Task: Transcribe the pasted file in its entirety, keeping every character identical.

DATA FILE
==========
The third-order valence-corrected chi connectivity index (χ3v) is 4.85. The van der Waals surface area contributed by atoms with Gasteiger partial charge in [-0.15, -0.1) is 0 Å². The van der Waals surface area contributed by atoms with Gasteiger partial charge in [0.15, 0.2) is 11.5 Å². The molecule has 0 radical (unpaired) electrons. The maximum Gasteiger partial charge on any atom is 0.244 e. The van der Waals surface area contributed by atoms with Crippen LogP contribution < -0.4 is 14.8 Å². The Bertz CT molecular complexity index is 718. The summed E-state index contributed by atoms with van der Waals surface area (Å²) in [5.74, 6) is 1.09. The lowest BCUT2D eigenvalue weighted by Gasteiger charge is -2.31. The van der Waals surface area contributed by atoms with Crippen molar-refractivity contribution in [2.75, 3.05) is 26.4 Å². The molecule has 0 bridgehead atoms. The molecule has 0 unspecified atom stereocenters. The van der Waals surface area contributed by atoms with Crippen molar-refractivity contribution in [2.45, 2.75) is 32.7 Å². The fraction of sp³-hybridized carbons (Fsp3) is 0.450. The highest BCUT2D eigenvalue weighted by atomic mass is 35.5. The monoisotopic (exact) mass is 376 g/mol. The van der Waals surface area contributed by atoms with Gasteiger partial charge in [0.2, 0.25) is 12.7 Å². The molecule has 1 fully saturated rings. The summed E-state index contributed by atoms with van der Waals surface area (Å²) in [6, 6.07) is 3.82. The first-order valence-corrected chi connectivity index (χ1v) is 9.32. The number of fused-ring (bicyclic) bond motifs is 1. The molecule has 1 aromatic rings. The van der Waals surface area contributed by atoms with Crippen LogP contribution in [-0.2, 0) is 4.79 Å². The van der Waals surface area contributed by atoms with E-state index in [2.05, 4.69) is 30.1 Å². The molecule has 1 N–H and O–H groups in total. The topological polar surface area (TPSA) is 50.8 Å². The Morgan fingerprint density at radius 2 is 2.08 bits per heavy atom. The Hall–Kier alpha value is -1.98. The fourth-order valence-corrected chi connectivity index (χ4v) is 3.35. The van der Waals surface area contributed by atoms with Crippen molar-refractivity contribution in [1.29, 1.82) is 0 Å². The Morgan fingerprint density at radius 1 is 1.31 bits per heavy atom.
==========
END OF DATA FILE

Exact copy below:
The third-order valence-corrected chi connectivity index (χ3v) is 4.85. The van der Waals surface area contributed by atoms with Gasteiger partial charge in [-0.15, -0.1) is 0 Å². The van der Waals surface area contributed by atoms with Gasteiger partial charge in [0.15, 0.2) is 11.5 Å². The molecule has 0 radical (unpaired) electrons. The maximum Gasteiger partial charge on any atom is 0.244 e. The van der Waals surface area contributed by atoms with Crippen LogP contribution < -0.4 is 14.8 Å². The Bertz CT molecular complexity index is 718. The summed E-state index contributed by atoms with van der Waals surface area (Å²) in [5.74, 6) is 1.09. The lowest BCUT2D eigenvalue weighted by Gasteiger charge is -2.31. The van der Waals surface area contributed by atoms with Crippen molar-refractivity contribution in [2.75, 3.05) is 26.4 Å². The molecule has 0 bridgehead atoms. The molecule has 0 unspecified atom stereocenters. The van der Waals surface area contributed by atoms with Crippen molar-refractivity contribution in [2.45, 2.75) is 32.7 Å². The fraction of sp³-hybridized carbons (Fsp3) is 0.450. The highest BCUT2D eigenvalue weighted by atomic mass is 35.5. The monoisotopic (exact) mass is 376 g/mol. The van der Waals surface area contributed by atoms with Gasteiger partial charge in [0.2, 0.25) is 12.7 Å². The molecule has 1 fully saturated rings. The summed E-state index contributed by atoms with van der Waals surface area (Å²) in [6, 6.07) is 3.82. The first-order valence-corrected chi connectivity index (χ1v) is 9.32. The number of fused-ring (bicyclic) bond motifs is 1. The molecule has 1 aromatic rings. The van der Waals surface area contributed by atoms with Crippen LogP contribution in [-0.2, 0) is 4.79 Å². The van der Waals surface area contributed by atoms with E-state index in [2.05, 4.69) is 30.1 Å². The molecule has 1 N–H and O–H groups in total. The topological polar surface area (TPSA) is 50.8 Å². The Morgan fingerprint density at radius 2 is 2.08 bits per heavy atom. The Hall–Kier alpha value is -1.98. The fourth-order valence-corrected chi connectivity index (χ4v) is 3.35. The van der Waals surface area contributed by atoms with Crippen molar-refractivity contribution in [1.29, 1.82) is 0 Å². The Morgan fingerprint density at radius 1 is 1.31 bits per heavy atom.